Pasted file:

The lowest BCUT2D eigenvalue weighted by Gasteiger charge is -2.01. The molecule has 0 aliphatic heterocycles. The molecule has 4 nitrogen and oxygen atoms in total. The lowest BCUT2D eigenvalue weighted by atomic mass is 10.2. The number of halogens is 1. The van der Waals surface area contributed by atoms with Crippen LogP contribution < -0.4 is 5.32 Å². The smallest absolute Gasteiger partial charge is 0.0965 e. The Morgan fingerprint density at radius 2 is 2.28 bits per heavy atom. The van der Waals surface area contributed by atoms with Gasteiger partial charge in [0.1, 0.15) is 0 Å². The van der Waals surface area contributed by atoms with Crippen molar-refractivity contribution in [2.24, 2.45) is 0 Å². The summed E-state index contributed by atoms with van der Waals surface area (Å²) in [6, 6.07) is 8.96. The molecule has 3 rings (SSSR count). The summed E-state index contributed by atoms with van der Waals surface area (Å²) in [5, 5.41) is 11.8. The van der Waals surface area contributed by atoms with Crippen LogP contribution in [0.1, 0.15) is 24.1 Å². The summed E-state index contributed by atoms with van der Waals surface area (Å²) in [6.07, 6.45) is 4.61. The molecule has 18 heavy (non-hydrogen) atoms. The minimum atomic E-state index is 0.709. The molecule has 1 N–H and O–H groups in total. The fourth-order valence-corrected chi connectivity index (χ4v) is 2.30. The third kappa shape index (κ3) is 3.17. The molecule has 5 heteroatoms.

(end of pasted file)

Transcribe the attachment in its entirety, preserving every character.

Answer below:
The lowest BCUT2D eigenvalue weighted by Gasteiger charge is -2.01. The molecule has 0 aliphatic heterocycles. The molecule has 4 nitrogen and oxygen atoms in total. The lowest BCUT2D eigenvalue weighted by atomic mass is 10.2. The number of halogens is 1. The van der Waals surface area contributed by atoms with Crippen LogP contribution < -0.4 is 5.32 Å². The smallest absolute Gasteiger partial charge is 0.0965 e. The Morgan fingerprint density at radius 2 is 2.28 bits per heavy atom. The van der Waals surface area contributed by atoms with Gasteiger partial charge in [0.1, 0.15) is 0 Å². The van der Waals surface area contributed by atoms with Crippen molar-refractivity contribution in [2.24, 2.45) is 0 Å². The summed E-state index contributed by atoms with van der Waals surface area (Å²) in [6, 6.07) is 8.96. The molecule has 3 rings (SSSR count). The summed E-state index contributed by atoms with van der Waals surface area (Å²) in [5, 5.41) is 11.8. The van der Waals surface area contributed by atoms with Crippen LogP contribution in [0.1, 0.15) is 24.1 Å². The summed E-state index contributed by atoms with van der Waals surface area (Å²) in [6.07, 6.45) is 4.61. The molecule has 18 heavy (non-hydrogen) atoms. The minimum atomic E-state index is 0.709. The molecule has 1 N–H and O–H groups in total. The fourth-order valence-corrected chi connectivity index (χ4v) is 2.30. The third kappa shape index (κ3) is 3.17. The molecule has 5 heteroatoms.